Regardless of whether you are a leader, a mid-level professional or a business owner, developing your ‘ikigai’ will ensure that you find career fulfilment. Ikigai is a Japanese concept that means “a reason for being”. The word refers to having a direction or purpose in life. Our ikigai is different for each of us, but one thing we have in common is that we are all searching for meaning.
Ikigai provides a holistic framework that helps you make balanced and informed career choices. The Venn diagram below outlines the framework. The 4 outer circles represent what you love to do, what you are good at, what the world needs and what you get paid for. When you look at this framework more closely you will see that the ikigai is the place where your passion, mission, vocation and profession intersect. This is where you will find true career fulfilment.
In a world full of distractions and information overload, the ikigai framework can help reduce the overwhelm and identify what is important in your professional life. By understanding this, you will be able to gain clarity, make the necessary changes and take action to achieve your desired professional goal. Answer the questions below to understand how this framework will help you to create career fulfilment.
1. What do you love doing?
As the saying goes, “if you love what you do, you will never work a day in your life”. This area is to identify what activities you love doing, either in your job or hobbies. Spend some time to reflect on the following questions:
- What activity makes it feel like time is flying?
- What would you still do even if you didn’t get paid?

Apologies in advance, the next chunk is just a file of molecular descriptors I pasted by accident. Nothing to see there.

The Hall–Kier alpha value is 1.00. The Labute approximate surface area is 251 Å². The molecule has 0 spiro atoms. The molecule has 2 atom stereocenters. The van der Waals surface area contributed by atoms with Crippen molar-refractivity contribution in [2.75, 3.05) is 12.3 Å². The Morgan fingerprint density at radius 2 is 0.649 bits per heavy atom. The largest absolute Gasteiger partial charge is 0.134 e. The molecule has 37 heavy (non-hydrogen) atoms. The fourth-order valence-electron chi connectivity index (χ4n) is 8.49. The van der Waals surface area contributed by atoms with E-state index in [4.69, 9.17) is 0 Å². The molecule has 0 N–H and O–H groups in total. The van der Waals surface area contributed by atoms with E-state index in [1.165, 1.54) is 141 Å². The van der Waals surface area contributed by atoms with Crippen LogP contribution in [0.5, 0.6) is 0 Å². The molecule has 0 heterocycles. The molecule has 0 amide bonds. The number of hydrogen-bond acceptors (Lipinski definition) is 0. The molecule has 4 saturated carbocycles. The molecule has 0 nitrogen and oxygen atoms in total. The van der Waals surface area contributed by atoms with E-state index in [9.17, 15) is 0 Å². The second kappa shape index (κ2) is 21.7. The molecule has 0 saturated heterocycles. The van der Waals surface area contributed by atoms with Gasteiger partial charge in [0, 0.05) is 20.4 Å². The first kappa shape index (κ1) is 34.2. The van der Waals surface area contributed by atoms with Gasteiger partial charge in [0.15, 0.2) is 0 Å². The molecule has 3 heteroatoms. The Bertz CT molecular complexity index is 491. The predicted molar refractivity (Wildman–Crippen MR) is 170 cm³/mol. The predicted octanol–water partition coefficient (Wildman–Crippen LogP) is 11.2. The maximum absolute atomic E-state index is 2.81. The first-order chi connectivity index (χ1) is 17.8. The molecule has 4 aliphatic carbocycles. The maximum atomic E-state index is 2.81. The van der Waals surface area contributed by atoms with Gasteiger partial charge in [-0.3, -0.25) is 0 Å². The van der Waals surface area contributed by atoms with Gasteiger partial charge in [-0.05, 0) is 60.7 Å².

- What can you not stop talking about outside work?
2. What are you good at?
The next area is to recognise what activities come naturally to you. It is highly likely that these activities are activities that you love to do also. Keep note of the activities that you are good at and that you enjoy. Some questions to consider include:
- What do your friends and family come to you for to get advice?
- What are you proud of?
- Does developing your skills in this area excite you
3. What can you get paid for?
The next area is to identify activities that you have been paid for. From the list of activities that you are good at and that you enjoy, double check have you been paid for any of these activities previously? When changing career, it is important to check if the new job will have activities that you enjoy doing and you are good at, but also that it will provide the financial security that you require. Three good questions to help you in this area would be:
- Is this something people are willing to buy?
- Does this give you the income you want, in the medium and long term?
- Are you making a living in the job you are currently working in?
4. What does the world need?
The final area is to identify what does the world need. Once you have secured a job with activities that you are good at, you enjoy doing and which meets your financial expectations, then it is about what impact do you want to give the world. Review these questions:
- What skills and knowledge do you have that the world needs?
- What kind of contribution would you love to make in life?
- Is there a demand for what you are doing in 10 or 20 years?
Once you have reflected and completed these 12 questions, spend time and identify what types of careers will provide activities that you love doing, you are good at, there is a need for and you will be paid for. Once you have identified this, you have found your ikigai and your career fulfilment.
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